Ms. Coco did not return requests for comment. Natasha Sharpe and David Sharpe, who took over from Ms. Sharpe as Bridging’s CEO in late 2016, and who is her husband, both declined to comment through their respective spokesmen.

In March, the OSC made formal allegations against Sharpes as well as against Bridging’s former chief compliance officer, Andrew Mushore, alleging that the trio had committed fraud against investors. Among other things, the regulator is asking for fines of up to $ 1 million for each alleged breach of securities law. To date, no formal allegations have been made against Mrs Coco.

CERIECO’s allegations are not the first time that questions about Bridging’s ties to Mr. Mizrahi, the property developer who collaborated with Ms. Coco on The One Development.

In February, The Globe and Mail reported that one of Bridging’s worst performing loans was granted to Mr. Mizrahi, and that the bad debt has been disappearing on Bridging’s books for a decade. The loan was granted in support of another apartment development located at 181 Davenport Rd., Also in Toronto’s exclusive Yorkville neighborhood.

The loan was one of the first Bridging ever taken out and it has been in default since 2018. Mr. Mizrahi’s 181 Davenport project was due to be completed in the fall of 2016, according to lawsuits, but for reasons unknown, the last unit of the project was sold four years later in July 2020.

There is no evidence in the public register that Bridging, who was known to use the courts to prosecute debtors in default, made an effort to recover the Mizrahi debt through lawsuits.

Ms. Coco is Bridging’s majority owner, and she sat on the credit committee that approved the loan. 181 The Davenport loan raised several questions about Bridging’s revelations to investors and alleged conflicts of interest.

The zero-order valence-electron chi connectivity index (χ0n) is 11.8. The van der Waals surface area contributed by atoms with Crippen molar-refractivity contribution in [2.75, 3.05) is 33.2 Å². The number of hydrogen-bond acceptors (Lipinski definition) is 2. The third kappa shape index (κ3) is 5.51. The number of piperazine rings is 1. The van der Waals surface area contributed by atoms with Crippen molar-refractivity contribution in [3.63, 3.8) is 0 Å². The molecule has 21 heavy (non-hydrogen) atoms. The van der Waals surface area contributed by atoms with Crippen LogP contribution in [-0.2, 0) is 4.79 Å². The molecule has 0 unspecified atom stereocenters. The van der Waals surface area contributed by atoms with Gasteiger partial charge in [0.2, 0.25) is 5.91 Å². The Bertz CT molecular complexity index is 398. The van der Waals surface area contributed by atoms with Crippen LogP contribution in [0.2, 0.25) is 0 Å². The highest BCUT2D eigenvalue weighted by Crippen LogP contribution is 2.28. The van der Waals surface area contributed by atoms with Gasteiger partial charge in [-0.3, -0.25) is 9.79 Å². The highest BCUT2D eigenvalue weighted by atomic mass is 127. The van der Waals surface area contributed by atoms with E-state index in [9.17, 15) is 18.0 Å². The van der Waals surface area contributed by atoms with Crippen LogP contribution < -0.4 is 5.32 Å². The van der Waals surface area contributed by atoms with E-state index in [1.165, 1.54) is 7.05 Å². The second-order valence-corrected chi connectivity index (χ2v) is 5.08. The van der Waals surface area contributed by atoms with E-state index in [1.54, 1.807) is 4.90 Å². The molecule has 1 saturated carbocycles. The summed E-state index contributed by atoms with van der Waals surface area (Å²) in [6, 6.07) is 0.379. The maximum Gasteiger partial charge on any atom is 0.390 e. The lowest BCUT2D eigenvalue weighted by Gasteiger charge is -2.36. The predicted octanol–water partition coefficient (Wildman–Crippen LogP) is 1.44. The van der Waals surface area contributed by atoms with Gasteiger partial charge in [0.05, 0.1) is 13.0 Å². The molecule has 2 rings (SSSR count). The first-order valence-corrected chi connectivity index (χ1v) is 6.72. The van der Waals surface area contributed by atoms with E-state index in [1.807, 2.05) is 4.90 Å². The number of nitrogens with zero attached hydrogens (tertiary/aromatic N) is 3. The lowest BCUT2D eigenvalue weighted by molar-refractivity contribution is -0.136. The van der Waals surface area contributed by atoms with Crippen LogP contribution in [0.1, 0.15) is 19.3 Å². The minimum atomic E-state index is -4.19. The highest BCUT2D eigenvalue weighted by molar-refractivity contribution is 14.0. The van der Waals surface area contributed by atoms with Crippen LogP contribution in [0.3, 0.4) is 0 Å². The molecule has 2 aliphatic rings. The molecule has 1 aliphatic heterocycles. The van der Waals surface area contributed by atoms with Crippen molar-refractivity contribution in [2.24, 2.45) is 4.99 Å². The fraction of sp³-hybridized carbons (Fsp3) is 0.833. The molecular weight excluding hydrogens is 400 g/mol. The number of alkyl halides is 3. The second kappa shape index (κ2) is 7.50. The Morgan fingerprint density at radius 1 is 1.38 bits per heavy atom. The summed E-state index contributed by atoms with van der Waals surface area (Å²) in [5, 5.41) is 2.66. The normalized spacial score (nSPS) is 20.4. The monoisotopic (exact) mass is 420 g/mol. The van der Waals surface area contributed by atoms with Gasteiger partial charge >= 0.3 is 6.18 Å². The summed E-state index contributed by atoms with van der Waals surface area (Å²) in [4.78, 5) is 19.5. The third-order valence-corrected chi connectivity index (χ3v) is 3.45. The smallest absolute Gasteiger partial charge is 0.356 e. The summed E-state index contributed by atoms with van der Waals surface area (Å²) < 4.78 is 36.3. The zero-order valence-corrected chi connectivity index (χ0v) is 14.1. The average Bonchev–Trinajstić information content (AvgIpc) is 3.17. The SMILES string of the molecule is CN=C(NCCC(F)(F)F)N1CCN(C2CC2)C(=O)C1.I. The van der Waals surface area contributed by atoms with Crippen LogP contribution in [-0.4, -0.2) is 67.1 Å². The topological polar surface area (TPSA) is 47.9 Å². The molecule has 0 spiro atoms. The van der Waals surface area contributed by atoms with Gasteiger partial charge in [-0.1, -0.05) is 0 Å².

CERIECO’s claims reinforce these questions because it appears that investors were unaware of the loan guarantee.

In a statement to The Globe, PwC said it was aware of CERIECO’s allegations but declined to comment further.

CERIECO has resorted to suing Ms. Coco and Mr. Mizrahi because the Chinese lender says it only recently discovered that Coco Paving and Bridging had been released from their loan guarantees. After investigating the case, CERIECO claims to have discovered that an unauthorized officer allegedly signed documents terminating the warranties.

The lawsuit claims that Long Hai Wang, president of CERIECO China, was originally supposed to be the sole director of the Canadian subsidiary, which postponed the loan to The One, but CERIECO was informed that it would be beneficial to appoint a Canadian resident as another Manager. Listening to this advice, the firm says it appointed Bosco Chan, a Chinese and Canadian citizen living in Ottawa, as another director. Mr. Chan was the middleman who helped mediate the loan.

CERIECO claims that it contained a statute in the loan document stipulating “written contracts, documents or instruments requiring the company’s signature may only be signed on behalf of the company by Mr. Long Hai Wang.”

Despite this, the Chinese lender claims that Bosco Chan swapped guarantors in exchange for a $ 7.5 million “release fee” to be paid from Coco Paving to CERIECO.

In the end, “none of the alleged cash consideration for the release was paid to CERIECO,” the lawsuit claims. Mr. Chan allegedly admitted to CERIECO that he accepted a personal payment of $ 4.5 million and instructed an additional $ 3 million to be paid to Mr. Mizrahi’s personal account.

It is unclear when Mr. Chan is alleged to have told CERIECO about these actions. Lawyers for the Chinese lender declined to comment, and Mr. Chan did not return a request for comment. Mr. Mizrahi also did not respond to questions from The Globe.

The One skyscraper is expected to be 85 storeys high, making it one of the tallest condominium towers in Canada, but the project is long overdue. Apple Inc., which was to be a tenant in the retail trade, has sued to terminate its lease because the project missed several deadlines. Apple is “deeply disappointed with Mizrahi,” the company wrote in a January lawsuit.

In response, Mr. Mizrahi claimed that events beyond his control, including COVID-19 and work disruptions, caused the delays.

Since 2014, Ms. Coco contributed $ 30 million in equity to the project and borrowed The One $ 90 million. Her family business, Coco Paving, was recently sold to waste manager GFL Environmental Ltd. for an undisclosed amount.